BETHESDA, Md., June 30 - Inherited variations in a gene that codes for skin pigmentation can dramatically increase the risk of acquiring mutations in another gene that's linked to one form of melanoma, researchers here say.
The finding means that even people with dark skin may be at increased risk, if they inherit a mutated form of the melanocortin-1 receptor (MC1R) gene, said Maria Teresa Landi, M.D., Ph.D., of the National Cancer Institute here.
The new understanding "could lead to more targeted therapy and targeted prevention," Dr. Landi said in an interview.
Researchers have known for some time that there are links between inherited variation in the gene-which is involved in such things as skin pigment and hair color-and melanoma, especially in areas of skin highly exposed to sunlight.
At the same time, melanoma that occurs on parts of the body that are only intermittently exposed to sun-so-called non-chronic sun damage (non-CSD) melanoma-is highly likely to have mutations in a known oncogene, BRAF, Dr. Landi and colleagues noted in a report in the online edition of the journal Science.
But exactly why those tumors should be highly associated with BRAF mutations, while they're less frequent in chronic sun damage cancers, was not known, Dr. Landi said. "We have now discovered that MC1R dramatically predisposes individuals with no excessive sun exposure and variable pigmentation to developing (non-CSD) melanoma," by increasing the risk of BRAF mutations.
"This is not (melanoma caused by) chronic, chronic, chronic sun exposure," Dr. Landi said. "It's typical of the indoor worker who goes on vacation and spends a lot of time in the sun suddenly."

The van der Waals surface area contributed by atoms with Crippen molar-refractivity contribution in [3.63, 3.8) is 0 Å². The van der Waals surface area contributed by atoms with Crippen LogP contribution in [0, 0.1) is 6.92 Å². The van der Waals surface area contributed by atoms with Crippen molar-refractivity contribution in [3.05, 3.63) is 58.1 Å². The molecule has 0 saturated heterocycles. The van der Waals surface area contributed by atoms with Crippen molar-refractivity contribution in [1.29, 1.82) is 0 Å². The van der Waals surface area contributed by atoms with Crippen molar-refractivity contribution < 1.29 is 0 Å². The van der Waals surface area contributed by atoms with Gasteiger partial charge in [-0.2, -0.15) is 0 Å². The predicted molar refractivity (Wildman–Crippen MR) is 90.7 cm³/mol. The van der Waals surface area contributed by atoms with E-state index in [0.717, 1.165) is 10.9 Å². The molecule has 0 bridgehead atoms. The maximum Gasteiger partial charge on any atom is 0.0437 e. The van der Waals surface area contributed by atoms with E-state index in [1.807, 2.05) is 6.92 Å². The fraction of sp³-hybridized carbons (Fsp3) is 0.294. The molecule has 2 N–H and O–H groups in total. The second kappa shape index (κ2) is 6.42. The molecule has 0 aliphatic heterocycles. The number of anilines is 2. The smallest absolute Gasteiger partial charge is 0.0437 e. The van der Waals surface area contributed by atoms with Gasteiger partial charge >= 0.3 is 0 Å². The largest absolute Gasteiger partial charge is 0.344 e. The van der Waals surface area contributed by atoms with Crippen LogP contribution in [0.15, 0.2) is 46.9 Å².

Analysis of two cohorts of patients with non-chronic sun damage melanoma-one in Italy and one in the U.S.-showed that having variant forms of the MC1R gene sharply increased the risk of having mutations in BRAF, although, Dr. Landi and colleagues said, "the mechanism mediating this susceptibility is currently unknown."
There's no immediate implication for clinical practice, Dr. Landi said: "At the moment, we only know this link." But, she noted, clinical trials of drugs that target the BRAF pathways are already under way and understanding the link between MC1R and BRAF may lead to better drug development.
In the two cohorts, having one or more variant alleles of MC1R was associated with an increased risk of BRAF mutations. Compared to patients with non-chronic sun damage melanoma and wild-type MC1R:
- Italian patients with any variant had more than 13 times the risk of BRAF mutations. The odds ratio was 13.2, with a 95% confidence interval from 2.1 to 81.4.
- American patients with any variant had six times the risk. The odds ratio was 6.0, with a 95% confidence interval from 1.2-30.6.
When the researchers compared the Italian cohort (of 85 patients) with 171 healthy controls, they found that the overall melanoma risk was 3.3-fold higher in individuals with any MC1R variant compared to individuals with no variant and that the risk increased with the number of variations.
Stratifying the tumors based on the presence or absence of BRAF mutations showed that the increased risk of non-chronic sun damage melanoma was entirely confined to cancers with BRAF mutations, Dr. Landi and colleagues reported.
For people with one MC1R variant allele, the odds ratio was 7.2 (with a 95% confidence interval from 2.1 to 24.9) and climbed to 17.0 (with a 95% confidence interval from 4.2 to 68.6) for those with multiple variant alleles, compared with wild-type MC1R. The finding was highly significant with P<0.0001 for the trend.